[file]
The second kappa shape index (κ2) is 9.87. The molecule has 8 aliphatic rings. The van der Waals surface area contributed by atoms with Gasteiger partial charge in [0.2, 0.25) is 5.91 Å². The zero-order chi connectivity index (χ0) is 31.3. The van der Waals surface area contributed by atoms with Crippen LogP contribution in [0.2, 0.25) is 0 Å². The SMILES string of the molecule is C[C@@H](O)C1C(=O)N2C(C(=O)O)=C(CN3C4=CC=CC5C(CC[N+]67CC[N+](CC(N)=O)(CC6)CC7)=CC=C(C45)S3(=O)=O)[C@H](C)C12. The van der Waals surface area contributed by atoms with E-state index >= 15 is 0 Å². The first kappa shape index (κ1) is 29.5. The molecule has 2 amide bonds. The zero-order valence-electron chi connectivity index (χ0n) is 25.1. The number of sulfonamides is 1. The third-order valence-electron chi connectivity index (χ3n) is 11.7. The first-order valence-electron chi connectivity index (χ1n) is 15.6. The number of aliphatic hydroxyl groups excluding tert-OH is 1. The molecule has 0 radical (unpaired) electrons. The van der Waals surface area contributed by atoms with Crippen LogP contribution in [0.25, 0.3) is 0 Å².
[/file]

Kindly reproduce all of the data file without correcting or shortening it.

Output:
The second kappa shape index (κ2) is 9.87. The molecule has 8 aliphatic rings. The van der Waals surface area contributed by atoms with Gasteiger partial charge in [0.2, 0.25) is 5.91 Å². The zero-order chi connectivity index (χ0) is 31.3. The van der Waals surface area contributed by atoms with Crippen LogP contribution in [0.2, 0.25) is 0 Å². The SMILES string of the molecule is C[C@@H](O)C1C(=O)N2C(C(=O)O)=C(CN3C4=CC=CC5C(CC[N+]67CC[N+](CC(N)=O)(CC6)CC7)=CC=C(C45)S3(=O)=O)[C@H](C)C12. The van der Waals surface area contributed by atoms with E-state index >= 15 is 0 Å². The first kappa shape index (κ1) is 29.5. The molecule has 2 amide bonds. The zero-order valence-electron chi connectivity index (χ0n) is 25.1. The number of sulfonamides is 1. The third-order valence-electron chi connectivity index (χ3n) is 11.7. The first-order valence-electron chi connectivity index (χ1n) is 15.6. The number of aliphatic hydroxyl groups excluding tert-OH is 1. The molecule has 0 radical (unpaired) electrons. The van der Waals surface area contributed by atoms with Crippen LogP contribution in [0.25, 0.3) is 0 Å².